Month: April 2015

‘Never, never quit’, a motto for us all

A couple of years ago Conductive Education Press published the childhood memories of Ralph  Strzałkowski’s  experiences of Conductive Education at the Peto Institute as posted on his blog. Never, never quit,  was the first published memoir  of its kind and there has been no other since.
Since then Ralph, a practising lawyer in Florida, has set up a disability charity, the Florida Disability Access And Awareness Foundation, which
… is dedicated to raising awareness of issues affecting the disabled community, educating the public to fight misinformation and stereotypes and offering products and services to improve the lives of millions of people. 
A mighty endeavour,  and I wish him the best of luck and good fortune with its work.
He is now looking to collect together his numerous postings about the set up and progress of its operations. This week he posted about this and drew attention to his book about Conductive Education.
I haven’t had the need to go through  my writings  since Andrew Sutton put together a book out of 33 of my earlier posts. It was impressive to see my words on paper coming together to get a message across. The specific texts were then picked for a reason. There was a key that Andrew used for his selection, it needed to have a certain flow and tell a story. His interest and focus was on my childhood experiences, my time in Hungary and Conductive Education- and how all these things tied into my adult life and my work at the time for the Jordan Klausner Foundation. The point is – he did a good job making it work as if it was written for that purpose. With an angle of course and a bias of sorts if you will, but still- it was impressively coherent.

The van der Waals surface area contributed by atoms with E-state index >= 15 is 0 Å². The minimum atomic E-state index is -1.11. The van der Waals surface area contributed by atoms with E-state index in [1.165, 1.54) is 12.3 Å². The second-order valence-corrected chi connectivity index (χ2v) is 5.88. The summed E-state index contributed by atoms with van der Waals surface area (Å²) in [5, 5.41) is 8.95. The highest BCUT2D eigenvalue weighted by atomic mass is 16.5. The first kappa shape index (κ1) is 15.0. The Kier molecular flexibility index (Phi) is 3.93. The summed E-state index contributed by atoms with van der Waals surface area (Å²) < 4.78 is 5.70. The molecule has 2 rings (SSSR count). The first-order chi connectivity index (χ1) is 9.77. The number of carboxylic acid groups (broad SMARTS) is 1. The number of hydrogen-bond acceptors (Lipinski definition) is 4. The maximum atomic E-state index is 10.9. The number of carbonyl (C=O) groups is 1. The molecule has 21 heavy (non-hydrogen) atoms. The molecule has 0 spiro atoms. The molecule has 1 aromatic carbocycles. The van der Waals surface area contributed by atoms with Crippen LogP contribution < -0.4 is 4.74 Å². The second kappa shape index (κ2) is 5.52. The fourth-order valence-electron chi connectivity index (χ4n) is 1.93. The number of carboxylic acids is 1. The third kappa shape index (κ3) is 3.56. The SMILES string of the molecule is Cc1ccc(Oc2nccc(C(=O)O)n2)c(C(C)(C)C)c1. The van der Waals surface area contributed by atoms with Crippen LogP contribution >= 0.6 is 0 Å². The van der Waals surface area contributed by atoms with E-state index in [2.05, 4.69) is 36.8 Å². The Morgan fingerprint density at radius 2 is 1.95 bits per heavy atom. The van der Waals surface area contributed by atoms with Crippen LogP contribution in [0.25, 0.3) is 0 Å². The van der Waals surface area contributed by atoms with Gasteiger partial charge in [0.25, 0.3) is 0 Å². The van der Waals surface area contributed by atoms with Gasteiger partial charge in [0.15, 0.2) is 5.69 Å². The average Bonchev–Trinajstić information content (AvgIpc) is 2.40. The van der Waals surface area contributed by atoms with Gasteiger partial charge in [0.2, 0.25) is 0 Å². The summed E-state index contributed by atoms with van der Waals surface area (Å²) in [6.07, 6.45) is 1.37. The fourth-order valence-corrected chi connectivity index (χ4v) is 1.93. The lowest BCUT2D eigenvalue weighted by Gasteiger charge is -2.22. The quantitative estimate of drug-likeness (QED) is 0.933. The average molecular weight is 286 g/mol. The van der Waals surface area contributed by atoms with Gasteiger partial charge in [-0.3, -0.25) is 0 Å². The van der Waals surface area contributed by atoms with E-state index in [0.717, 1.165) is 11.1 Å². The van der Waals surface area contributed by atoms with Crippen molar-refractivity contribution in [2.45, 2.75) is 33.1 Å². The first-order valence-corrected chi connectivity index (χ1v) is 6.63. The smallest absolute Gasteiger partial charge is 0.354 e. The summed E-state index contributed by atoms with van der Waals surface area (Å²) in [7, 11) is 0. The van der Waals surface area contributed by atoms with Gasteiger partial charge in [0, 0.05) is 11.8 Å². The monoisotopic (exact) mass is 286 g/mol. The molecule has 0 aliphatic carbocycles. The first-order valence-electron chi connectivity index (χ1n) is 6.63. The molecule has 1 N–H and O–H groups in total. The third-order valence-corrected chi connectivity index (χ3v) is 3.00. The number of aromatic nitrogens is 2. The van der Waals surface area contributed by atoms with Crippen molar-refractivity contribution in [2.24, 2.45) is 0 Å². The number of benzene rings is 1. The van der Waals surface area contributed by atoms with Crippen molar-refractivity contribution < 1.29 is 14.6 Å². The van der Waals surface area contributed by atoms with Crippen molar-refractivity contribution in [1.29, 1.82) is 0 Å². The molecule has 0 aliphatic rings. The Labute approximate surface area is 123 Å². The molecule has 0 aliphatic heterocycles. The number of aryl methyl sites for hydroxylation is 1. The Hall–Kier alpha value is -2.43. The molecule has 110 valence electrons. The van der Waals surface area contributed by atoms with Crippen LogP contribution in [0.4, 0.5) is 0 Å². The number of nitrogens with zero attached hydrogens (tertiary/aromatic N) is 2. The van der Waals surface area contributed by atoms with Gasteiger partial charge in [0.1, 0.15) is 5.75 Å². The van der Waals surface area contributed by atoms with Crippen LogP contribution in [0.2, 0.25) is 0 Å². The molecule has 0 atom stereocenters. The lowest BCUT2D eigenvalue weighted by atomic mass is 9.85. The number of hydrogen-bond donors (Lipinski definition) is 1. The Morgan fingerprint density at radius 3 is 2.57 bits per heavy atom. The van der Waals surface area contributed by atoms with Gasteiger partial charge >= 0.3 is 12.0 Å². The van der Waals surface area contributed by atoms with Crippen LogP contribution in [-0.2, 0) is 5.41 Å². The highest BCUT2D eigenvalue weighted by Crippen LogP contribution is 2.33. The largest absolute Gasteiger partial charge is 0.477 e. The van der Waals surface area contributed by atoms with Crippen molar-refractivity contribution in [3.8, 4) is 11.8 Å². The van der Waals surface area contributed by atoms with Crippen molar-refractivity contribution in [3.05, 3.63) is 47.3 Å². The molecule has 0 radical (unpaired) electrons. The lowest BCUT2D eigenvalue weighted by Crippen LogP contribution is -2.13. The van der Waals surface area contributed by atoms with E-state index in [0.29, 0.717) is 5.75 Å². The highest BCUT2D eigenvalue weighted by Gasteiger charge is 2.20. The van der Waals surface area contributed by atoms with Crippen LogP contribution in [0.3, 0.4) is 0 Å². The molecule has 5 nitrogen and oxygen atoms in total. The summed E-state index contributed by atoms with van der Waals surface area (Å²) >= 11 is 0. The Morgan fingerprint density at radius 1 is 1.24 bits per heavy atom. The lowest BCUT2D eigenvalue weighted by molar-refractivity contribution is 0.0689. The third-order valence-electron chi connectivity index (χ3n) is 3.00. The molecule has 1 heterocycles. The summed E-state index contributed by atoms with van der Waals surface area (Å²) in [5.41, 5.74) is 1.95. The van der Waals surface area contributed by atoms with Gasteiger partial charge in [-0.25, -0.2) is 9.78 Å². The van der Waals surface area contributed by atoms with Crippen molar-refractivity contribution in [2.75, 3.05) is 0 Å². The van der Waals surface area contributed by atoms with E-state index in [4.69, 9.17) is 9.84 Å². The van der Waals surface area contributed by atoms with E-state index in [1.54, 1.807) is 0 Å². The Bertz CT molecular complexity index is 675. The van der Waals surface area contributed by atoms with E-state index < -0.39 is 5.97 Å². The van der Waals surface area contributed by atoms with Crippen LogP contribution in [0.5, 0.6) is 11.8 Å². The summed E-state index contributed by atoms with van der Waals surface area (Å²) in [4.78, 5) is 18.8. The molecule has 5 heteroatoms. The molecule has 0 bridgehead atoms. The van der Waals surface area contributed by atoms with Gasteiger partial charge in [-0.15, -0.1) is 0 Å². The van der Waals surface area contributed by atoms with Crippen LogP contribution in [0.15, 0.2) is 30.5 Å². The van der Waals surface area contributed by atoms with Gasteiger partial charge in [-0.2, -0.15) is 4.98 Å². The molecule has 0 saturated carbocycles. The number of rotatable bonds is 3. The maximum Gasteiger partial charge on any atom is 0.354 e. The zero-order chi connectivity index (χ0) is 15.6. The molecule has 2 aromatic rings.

More information and ordering details  of Never, never quit are available from

Libraries can be ‘useful’, I see!

In the lead up to the UK General Election all sorts of statements and photos are being used to convince us to vote for certain parties and policies.

Yesterday one candidate was shown to have falsified the photo of himself in front of his library at the launch of his party’s manifesto.

http://www.mirror.co.uk/news/uk-news/ukips-deputy-leader-paul-nuttall-5525378

Some of the shelves of books had been duplicated in the photo to make the library look more extensive.

 

You couldn’t make it up.

No further comment needed here  I am sure!

 

Buying Conductive Education books from Budapest, in 2015

The Pető András College has inherited the books published for sale from the former Pető Institute.

Over the past few weeks emails have been going back and forth between me and the Library at Pető András Főiskola in Budapest. I wanted to buy two of their publications, and it took time to establish costs, including postage. The items, both by Maria Hari are The History of Conductive Pedagogy  and the  French edition of the Human Principle in Conductive Education, both not available anywhere else.

Yesterday I received an invoice for both of the publications giving me the charges in forints and euros, about £15.00 in sterling, including postage. Payment was required before supplying the books,  which  is not  unreasonable, and I had to do this by transferring money from my bank account to that of the College.

I went to arrange this at my bank and was horrified to discover that there was a charge for doing this of £20, more in itself than the cost of the books with postage. Getting home I immediately contacted the Library and asked if it was possible to pay by credit card or debit card or even send two Conductive Education Press books in exchange for the ones I wanted.

It was very disappointing to get a reply this morning saying that none of those options is possible. In 2015 it seems incredible  that it is not possible to pay by card, and must mean that a lot of international  sales of books are being missed.

What a shame. Perhaps the College will get around to offering different options of paying as part of their general modernisation and join the rest of the world.

I am not inclined to pay the fees and will have to consider what to do next. I have been told that I would be very welcome to visit the Library anytime and buy the books then, but I don’t think a trip to Budapest is very likely though it would be great to visit and meet Noémi Zalavári who has been so helpful.

Setting up Conductive Education Press’ publications to be ordered and  supplied via the Internet seems even more like a good idea now, and does mean that all  seven publications can be ordered and paid for immediately anywhere in the world.

http://e-conduction.org/CEP/